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Physical Therapy - Types of Physical Therapy

Exercise

Physical therapy nearly always involves exercise of some kind that is specifically designed for your injury, illness, condition, or to help prevent future health problems.

Exercise is anything you do in addition to your regular daily activity that will improve your flexibility, strength, coordination, or endurance. It even includes changing how you do your regular activities to give you some health benefits. For example, if you park a little farther away from the door of the grocery store, the extra distance you walk is exercise. Also, exercise can include stretching to reduce stress on joints, core stability exercises to strengthen the muscles of your trunk (your back and abdomen) and hips, lifting weights to strengthen muscles, walking, doing water aerobics, and many other forms of activity. Your physical therapist is likely to teach you how to do an exercise program on your own at home so you can continue to work toward your fitness goals and prevent future problems.

actionset.gif Fitness: Increasing Core Stability

Manual therapy

Manual therapy (sometimes called bodywork) is a general term for treatment performed mostly with the hands. The goals of manual therapy include relaxation, decreased pain, and increased flexibility.

Manual therapy can include:

  • Massage. Pressure is applied to the soft tissues of the body, such as the muscles. Massage can help relax muscles, increase circulation, and ease pain in the soft tissues.
  • Mobilization. Slow, measured movements are used to twist, pull, or push bones and joints into position. This can help loosen tight tissues around a joint and help with flexibility and alignment.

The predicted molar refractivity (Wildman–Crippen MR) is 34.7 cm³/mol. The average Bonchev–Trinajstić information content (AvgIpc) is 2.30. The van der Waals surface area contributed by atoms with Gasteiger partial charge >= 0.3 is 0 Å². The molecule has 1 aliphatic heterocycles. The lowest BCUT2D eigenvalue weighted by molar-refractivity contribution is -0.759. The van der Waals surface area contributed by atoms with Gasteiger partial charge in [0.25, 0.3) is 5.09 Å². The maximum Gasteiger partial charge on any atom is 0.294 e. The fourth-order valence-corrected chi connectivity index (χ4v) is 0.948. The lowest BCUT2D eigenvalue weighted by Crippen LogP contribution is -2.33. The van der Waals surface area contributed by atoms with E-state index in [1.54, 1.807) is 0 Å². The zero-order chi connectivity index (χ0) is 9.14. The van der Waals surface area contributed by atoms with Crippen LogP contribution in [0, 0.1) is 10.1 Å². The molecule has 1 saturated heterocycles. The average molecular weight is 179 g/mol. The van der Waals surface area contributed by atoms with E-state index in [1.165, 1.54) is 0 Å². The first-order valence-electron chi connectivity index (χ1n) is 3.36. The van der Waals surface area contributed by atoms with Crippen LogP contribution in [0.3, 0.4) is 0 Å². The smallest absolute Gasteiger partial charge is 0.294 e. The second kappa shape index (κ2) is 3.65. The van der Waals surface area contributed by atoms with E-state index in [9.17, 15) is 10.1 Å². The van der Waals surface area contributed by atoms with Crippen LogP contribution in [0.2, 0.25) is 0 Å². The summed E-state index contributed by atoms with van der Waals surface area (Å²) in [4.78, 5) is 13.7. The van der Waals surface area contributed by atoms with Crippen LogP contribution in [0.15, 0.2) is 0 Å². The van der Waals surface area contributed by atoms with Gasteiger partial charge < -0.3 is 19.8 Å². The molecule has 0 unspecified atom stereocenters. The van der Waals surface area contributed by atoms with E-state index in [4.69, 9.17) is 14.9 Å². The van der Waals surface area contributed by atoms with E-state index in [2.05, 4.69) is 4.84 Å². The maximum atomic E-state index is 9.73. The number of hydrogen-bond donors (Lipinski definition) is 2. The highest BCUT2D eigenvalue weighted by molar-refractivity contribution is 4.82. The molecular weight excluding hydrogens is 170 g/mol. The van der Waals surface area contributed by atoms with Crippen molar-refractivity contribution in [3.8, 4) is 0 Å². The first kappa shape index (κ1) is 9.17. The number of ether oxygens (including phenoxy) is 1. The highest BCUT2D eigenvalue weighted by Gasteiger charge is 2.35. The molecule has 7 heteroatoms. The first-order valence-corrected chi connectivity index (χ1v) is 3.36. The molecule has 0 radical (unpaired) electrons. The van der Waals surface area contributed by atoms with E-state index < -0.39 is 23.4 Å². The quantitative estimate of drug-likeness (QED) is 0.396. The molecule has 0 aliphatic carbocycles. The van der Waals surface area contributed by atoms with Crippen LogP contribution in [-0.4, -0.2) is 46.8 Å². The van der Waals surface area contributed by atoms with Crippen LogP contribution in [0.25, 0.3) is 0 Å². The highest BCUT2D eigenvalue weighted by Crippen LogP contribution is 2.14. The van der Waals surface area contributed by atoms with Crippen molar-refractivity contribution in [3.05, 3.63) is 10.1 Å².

• Manipulation. Pressure is applied to a joint. It can be done with the hands or a special device. The careful, controlled force used on the joint can range from gentle to strong and from slow to rapid.

Education

Physical therapy almost always includes education and training in areas such as:

  • Performing your daily tasks safely.
  • Protecting your joints and avoiding reinjury.
  • Using assistive devices such as crutches or wheelchairs.
  • Doing home exercises designed to help with your injury or condition.
  • Making your home safe for you if you have strength, balance, or vision problems.

Specialized treatments

In some locations, physical therapists are specially trained to be involved in other types of treatment, including:

  • Vestibular rehabilitation, which helps your inner ear respond to changes in your body position. This is helpful if you have problems with vertigo, or a feeling that you or your surroundings are spinning or tilting when there is actually no movement. Rehabilitation (rehab) can help you get used to the problem so you know when to expect it. And rehab can train your body to know how to react.
  • Wound care. Wounds that are very severe or don't heal well, often because of poor blood flow to the area, can require extensive care. This may include special cleaning and bandaging on a regular and long-term basis. Sometimes oxygen treatment or electrical stimulation is part of the treatment.
  • Pelvic health. Physical therapists can provide instruction in exercises to help control urinary incontinence or to relieve pelvic pain.
  • Oncology (cancer care), to help if cancer or treatment for cancer causes you to have problems with movement.
  • Decongestive lymphatic drainage, which is a special form of massage to help reduce swelling when the lymphatic system is not properly draining fluids from your tissues.
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WebMD Medical Reference from Healthwise

Last Updated: March 07, 2013
This information is not intended to replace the advice of a doctor. Healthwise disclaims any liability for the decisions you make based on this information.
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